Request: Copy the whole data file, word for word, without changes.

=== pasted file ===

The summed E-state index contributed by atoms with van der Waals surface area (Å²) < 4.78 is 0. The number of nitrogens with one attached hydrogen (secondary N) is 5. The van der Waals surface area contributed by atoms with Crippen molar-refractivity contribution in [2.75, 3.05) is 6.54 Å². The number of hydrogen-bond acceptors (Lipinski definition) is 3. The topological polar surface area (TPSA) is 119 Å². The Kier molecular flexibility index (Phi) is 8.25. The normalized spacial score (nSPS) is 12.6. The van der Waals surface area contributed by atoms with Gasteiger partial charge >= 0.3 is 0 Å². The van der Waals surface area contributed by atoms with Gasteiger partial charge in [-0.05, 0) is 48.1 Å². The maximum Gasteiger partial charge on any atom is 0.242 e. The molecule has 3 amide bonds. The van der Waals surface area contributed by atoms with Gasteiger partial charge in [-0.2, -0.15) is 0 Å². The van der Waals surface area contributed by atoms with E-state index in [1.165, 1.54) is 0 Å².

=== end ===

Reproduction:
The summed E-state index contributed by atoms with van der Waals surface area (Å²) < 4.78 is 0. The number of nitrogens with one attached hydrogen (secondary N) is 5. The van der Waals surface area contributed by atoms with Crippen molar-refractivity contribution in [2.75, 3.05) is 6.54 Å². The number of hydrogen-bond acceptors (Lipinski definition) is 3. The topological polar surface area (TPSA) is 119 Å². The Kier molecular flexibility index (Phi) is 8.25. The normalized spacial score (nSPS) is 12.6. The van der Waals surface area contributed by atoms with Gasteiger partial charge >= 0.3 is 0 Å². The van der Waals surface area contributed by atoms with Gasteiger partial charge in [-0.05, 0) is 48.1 Å². The maximum Gasteiger partial charge on any atom is 0.242 e. The molecule has 3 amide bonds. The van der Waals surface area contributed by atoms with Gasteiger partial charge in [-0.2, -0.15) is 0 Å². The van der Waals surface area contributed by atoms with E-state index in [1.165, 1.54) is 0 Å².